In "The Cask Of Amontillado," why was it effective to explain about whether or not the narrator was part of the "brotherhood" of the Freemasons?

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favoritethings eNotes educator| Certified Educator

In the story, it seems that Fortunato makes reference to the Freemasons as just one more way of belittling Montresor, even more than the "thousand injuries" he's already inflicted have.  As Montresor leads the wine connoisseur deeper and deeper into the crypts toward the nonexistent pipe of Amontillado, he stops to offer Fortunato wine so that by the time Fortunato realizes Montresor's intention to wall him in, he will be in no shape to fight.

On one of these wine stops, Fortunato "laughed and threw the bottle upward with a gesticulation [Montresor] did not understand."  When Montresor looked at Fortunato in surprise, Fortunato repeated the action.  When Montresor failed to comprehend, Fortunato responds triumphantly, "'Then you are not of the brotherhood [....].  You are not of the masons.'"  Once again, Fortunato attempts to exclude Montresor, to point out that he is somehow less than Fortunato because he doesn't belong to this organization which is veiled in secrecy and steeped in tradition and symbolism.  Montresor cries, "'Yes, yes, [...] yes, yes," and to prove his membership, he produces a trowel from beneath his cloak.  Fortunato has clearly given the secret sign of membership to the Freemasons, and in an effort not to be again bested by him, Montresor claims that he is a member (which he is not, or else he would have recognized the gesture).  However, what Fortunato does not realize (either because he is too proud or too drunk, or both) is that it is quite odd for Montresor to be concealing a trowel -- a tool used to apply and spread mortar -- on his person.  This is precisely the tool a person about to build a wall, like a mason, would carry.  Although the fact that Montresor carries a trowel with him doesn't seem to make much impression on Fortunato, readers who are blinded neither by pride nor drunkenness, ought to question its presence.  In total, the interaction offers us some significant foreshadowing as we might begin to guess what Montresor's response will be to those "thousand" and one injuries he's endured.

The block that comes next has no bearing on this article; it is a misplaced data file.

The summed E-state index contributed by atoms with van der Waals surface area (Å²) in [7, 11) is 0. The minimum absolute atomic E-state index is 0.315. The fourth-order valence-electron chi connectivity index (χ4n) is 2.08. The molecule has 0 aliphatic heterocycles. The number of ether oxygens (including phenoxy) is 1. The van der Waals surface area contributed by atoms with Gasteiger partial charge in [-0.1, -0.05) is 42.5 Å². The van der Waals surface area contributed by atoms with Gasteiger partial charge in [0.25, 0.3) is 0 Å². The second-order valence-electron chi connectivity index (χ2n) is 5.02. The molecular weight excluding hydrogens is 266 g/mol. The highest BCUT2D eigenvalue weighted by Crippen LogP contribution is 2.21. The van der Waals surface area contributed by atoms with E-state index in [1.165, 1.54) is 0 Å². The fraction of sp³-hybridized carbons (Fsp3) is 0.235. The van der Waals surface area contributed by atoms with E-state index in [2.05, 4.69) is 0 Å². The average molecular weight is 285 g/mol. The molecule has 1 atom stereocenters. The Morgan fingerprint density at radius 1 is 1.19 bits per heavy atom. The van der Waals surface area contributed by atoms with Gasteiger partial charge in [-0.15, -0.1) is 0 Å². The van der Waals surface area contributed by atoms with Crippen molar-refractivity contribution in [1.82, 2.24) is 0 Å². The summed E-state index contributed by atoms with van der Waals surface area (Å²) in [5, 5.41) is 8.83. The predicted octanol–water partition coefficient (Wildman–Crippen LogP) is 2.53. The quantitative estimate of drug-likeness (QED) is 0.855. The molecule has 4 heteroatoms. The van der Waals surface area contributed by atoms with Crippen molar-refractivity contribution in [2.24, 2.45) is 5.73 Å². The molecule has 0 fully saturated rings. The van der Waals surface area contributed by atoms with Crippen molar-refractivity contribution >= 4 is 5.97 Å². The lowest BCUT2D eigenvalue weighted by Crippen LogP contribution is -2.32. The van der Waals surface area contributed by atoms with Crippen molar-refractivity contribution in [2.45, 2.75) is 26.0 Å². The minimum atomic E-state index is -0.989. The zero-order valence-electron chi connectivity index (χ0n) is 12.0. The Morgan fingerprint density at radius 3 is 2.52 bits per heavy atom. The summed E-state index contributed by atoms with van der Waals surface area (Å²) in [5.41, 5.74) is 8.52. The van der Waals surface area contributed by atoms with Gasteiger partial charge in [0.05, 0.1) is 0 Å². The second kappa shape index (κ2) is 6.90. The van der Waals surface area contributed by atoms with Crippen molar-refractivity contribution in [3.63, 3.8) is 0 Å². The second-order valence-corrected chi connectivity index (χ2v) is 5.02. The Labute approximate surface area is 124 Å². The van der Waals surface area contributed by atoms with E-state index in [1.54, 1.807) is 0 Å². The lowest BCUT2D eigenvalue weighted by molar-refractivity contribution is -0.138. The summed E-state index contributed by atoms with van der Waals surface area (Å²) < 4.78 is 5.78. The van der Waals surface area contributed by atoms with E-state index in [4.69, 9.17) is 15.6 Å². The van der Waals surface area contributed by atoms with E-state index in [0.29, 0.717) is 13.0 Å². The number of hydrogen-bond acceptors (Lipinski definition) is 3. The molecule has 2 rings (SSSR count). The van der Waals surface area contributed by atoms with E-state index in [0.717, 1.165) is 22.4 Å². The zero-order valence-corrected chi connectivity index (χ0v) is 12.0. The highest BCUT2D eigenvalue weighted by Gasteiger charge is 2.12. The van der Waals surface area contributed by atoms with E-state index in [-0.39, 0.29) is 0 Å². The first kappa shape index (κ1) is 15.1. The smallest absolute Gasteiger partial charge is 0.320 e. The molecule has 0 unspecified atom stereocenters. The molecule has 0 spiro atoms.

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The Cask of Amontillado

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